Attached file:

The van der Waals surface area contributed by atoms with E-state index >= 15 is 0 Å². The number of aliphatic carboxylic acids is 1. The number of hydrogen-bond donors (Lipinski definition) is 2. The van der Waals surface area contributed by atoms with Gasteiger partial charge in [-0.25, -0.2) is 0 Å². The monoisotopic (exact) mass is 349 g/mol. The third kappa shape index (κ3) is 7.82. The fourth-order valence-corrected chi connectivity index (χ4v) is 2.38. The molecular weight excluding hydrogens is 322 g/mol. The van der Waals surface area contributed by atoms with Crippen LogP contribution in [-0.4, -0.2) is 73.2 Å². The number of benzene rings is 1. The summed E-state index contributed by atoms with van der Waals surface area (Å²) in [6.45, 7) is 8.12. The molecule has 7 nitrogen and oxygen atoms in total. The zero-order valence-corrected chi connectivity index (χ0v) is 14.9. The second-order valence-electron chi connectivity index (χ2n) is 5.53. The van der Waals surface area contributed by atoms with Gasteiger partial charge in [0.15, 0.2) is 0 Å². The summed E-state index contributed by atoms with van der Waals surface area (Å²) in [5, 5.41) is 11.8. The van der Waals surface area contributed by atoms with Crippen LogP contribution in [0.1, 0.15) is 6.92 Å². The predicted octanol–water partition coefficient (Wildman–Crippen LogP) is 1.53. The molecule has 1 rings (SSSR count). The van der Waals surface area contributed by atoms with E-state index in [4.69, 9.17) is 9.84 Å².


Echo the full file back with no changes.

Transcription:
The van der Waals surface area contributed by atoms with E-state index >= 15 is 0 Å². The number of aliphatic carboxylic acids is 1. The number of hydrogen-bond donors (Lipinski definition) is 2. The van der Waals surface area contributed by atoms with Gasteiger partial charge in [-0.25, -0.2) is 0 Å². The monoisotopic (exact) mass is 349 g/mol. The third kappa shape index (κ3) is 7.82. The fourth-order valence-corrected chi connectivity index (χ4v) is 2.38. The molecular weight excluding hydrogens is 322 g/mol. The van der Waals surface area contributed by atoms with Crippen LogP contribution in [-0.4, -0.2) is 73.2 Å². The number of benzene rings is 1. The summed E-state index contributed by atoms with van der Waals surface area (Å²) in [6.45, 7) is 8.12. The molecule has 7 nitrogen and oxygen atoms in total. The zero-order valence-corrected chi connectivity index (χ0v) is 14.9. The second-order valence-electron chi connectivity index (χ2n) is 5.53. The van der Waals surface area contributed by atoms with Gasteiger partial charge in [0.15, 0.2) is 0 Å². The summed E-state index contributed by atoms with van der Waals surface area (Å²) in [5, 5.41) is 11.8. The van der Waals surface area contributed by atoms with Crippen LogP contribution in [0.1, 0.15) is 6.92 Å². The predicted octanol–water partition coefficient (Wildman–Crippen LogP) is 1.53. The molecule has 1 rings (SSSR count). The van der Waals surface area contributed by atoms with E-state index in [4.69, 9.17) is 9.84 Å².